War at home: Former Army officer aids Texas massacre victims, seeks God’s healing
ALLEN, Texas — A female in the bushes still felt…
Nine killed, counting the gunman.
Hundreds traumatized by what they experienced while simply trying to shop or eat and enjoy a leisurely weekend afternoon.
My journalistic instincts kicked in, even though it was after 9 p.m. I decided I needed to drive to this suburb north of Dallas early the next morning — the Lord’s Day — to report the tragic news for The Christian Chronicle.
I had no doubt the Greenville Oaks Church of Christ — an Allen congregation I’d visited previously — would be offering special prayers and grieving its community’s tragedy.
I texted Matt Mazza, Greenville Oaks’ executive minister, and his wife, Kristen, to confirm what I presumed. I wanted to make sure it would be OK for me — as a reporter — to show up. They assured me I’d be welcome.
Just after 4 a.m. Sunday, I headed south on Interstate 35.
It’s a familiar 3½-hour drive that I made in 2016 after a sniper killed five Dallas police officers. And in 2018 after the inexplicable shooting death of Botham Jean, a beloved member of the Dallas West Church of Christ. And in 2019 after a gunman opened fire during the Lord’s Supper at the West Freeway Church of Christ near Fort Worth, claiming the lives of two devoted Christians.
Beyond Dallas-Fort Worth, I’ve covered mass shootings from California to Arizona to Oklahoma to Illinois to Virginia. I’ve assigned fellow journalists to report on other mass shootings from Texas to Tennessee to New York.
I arrived at the Greenville Oaks church about 30 minutes before the 9 a.m. service.
Two of the first people I met were Chris and Paula Macon. They were friendly, so I asked if they’d mind talking about the mall shooting.
Given the long list of massacres our country has experienced, I struggled with what to ask.
“Is it even shocking anymore?”
“Is it even shocking anymore?” I heard myself saying.
The deep emotion in the Macons’ voices — the tears in their eyes — assured me that it was shocking for them.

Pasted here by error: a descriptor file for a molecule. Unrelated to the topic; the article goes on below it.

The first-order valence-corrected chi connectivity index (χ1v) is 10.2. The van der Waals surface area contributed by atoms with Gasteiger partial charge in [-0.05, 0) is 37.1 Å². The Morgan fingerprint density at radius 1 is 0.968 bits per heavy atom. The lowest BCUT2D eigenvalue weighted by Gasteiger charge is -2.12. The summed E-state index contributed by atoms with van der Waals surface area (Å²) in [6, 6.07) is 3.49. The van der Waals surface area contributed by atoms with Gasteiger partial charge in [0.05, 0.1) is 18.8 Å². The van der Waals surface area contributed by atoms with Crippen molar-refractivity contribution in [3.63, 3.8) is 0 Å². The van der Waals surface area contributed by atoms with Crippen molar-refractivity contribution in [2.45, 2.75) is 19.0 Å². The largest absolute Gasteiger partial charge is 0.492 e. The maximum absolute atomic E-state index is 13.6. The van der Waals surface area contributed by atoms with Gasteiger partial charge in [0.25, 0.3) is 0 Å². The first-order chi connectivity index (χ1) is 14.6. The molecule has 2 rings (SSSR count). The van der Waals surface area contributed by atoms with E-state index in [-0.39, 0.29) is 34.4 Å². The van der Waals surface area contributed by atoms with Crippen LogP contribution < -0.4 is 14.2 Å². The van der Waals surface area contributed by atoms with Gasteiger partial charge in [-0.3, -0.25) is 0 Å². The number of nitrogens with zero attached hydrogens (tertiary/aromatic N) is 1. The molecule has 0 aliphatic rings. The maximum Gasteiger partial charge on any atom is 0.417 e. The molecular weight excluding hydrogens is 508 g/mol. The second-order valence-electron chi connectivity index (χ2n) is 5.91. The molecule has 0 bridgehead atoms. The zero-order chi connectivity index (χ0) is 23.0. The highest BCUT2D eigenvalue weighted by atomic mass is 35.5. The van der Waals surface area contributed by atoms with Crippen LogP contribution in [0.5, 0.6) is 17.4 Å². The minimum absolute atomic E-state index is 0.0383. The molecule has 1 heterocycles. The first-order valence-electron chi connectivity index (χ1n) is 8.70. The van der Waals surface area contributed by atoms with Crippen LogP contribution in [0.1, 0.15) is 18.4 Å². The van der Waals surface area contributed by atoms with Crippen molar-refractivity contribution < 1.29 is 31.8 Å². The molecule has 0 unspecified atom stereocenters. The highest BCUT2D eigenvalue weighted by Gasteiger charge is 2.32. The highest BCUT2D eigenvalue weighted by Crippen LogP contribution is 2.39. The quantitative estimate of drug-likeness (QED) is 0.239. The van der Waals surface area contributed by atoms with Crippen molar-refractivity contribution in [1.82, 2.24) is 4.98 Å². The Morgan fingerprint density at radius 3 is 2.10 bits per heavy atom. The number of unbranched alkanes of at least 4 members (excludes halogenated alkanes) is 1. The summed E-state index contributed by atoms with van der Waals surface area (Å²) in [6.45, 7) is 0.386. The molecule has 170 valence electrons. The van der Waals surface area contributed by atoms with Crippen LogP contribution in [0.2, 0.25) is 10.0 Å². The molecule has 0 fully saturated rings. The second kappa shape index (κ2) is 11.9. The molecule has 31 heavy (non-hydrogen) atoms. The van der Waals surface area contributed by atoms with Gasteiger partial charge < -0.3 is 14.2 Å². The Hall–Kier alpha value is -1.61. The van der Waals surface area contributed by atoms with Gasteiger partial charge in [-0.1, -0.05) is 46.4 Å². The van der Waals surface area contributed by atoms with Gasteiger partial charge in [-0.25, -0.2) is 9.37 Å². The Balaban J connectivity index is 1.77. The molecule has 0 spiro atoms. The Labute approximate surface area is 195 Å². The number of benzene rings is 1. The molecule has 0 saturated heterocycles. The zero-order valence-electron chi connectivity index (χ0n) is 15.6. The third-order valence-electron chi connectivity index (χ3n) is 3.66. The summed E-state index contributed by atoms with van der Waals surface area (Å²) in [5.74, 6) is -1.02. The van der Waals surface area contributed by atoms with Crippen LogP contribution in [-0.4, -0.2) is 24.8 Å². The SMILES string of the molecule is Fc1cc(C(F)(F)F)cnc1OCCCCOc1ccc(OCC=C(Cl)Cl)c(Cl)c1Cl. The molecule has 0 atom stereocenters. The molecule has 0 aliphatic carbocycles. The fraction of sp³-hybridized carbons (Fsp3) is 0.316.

I found myself jolted back to reality. Of course it’s shocking. For heaven’s sake, three children — ages 3, 8 and 11 — were among the victims. If it’s ever not shocking, then we’ve got a bigger problem.
But is it surprising? That’s maybe a different question.
That afternoon, I covered a community prayer service at an evangelical megachurch about two miles from the outlet mall where so many died.
While thousands prayed inside, a few dozen protesters outside carried signs such as “Thoughts and prayers are useless” and “We have an epidemic of gun violence.”
As Christians, we certainly understand the importance of thinking and praying. But what about action to curtail gun violence?
Later, I interviewed Steven Spainhouer, a Dallas-area Christian who helped aid victims of the Allen shooting.
The former Army officer owns guns, but he’s exasperated by our nation’s lack of action on what he calls “people-killer weapons” — those with no purpose but to shoot up shopping centers and schools and churches and Fourth of July parades.
Chris Seidman serves as the lead minister for Spainhouer’s home congregation, The Branch Church of Christ.
I talked to Seidman about our response as Christians.
“When you pray, move your feet.”
“I think that, on one level, everyone is tired and cynical of the ‘thoughts and prayers’ phrasing,” he replied. “The reality is, thought and prayer is needed. And some kind of action is needed.”
Seidman refers to an old African proverb: “When you pray, move your feet.”
And he points to Micah 6:8, where the Bible says, “He has shown you, O mortal, what is good. And what does the Lord require of you? To act justly and to love mercy and to walk humbly with your God.”
“There is the issue of what is just for our society and what is merciful,” Seidman said. “To get to the real practical answers … it’s going to require us to walk humbly with our God.”
Walking humbly might require a reassessment of our emphasis as Americans — and often as Christians — on individual freedom.
Valuing lives from the womb to the tomb, Seidman said, “requires everybody looking beyond their own right to individual freedom and considering what God’s calling us to do and what’s best for the whole.”
Do we agree?
Our response might depend on our answer to a different question: Have we had enough?
Well, have we?
BOBBY ROSS JR. is Editor-in-Chief of The Christian Chronicle. Reach him at [email protected].
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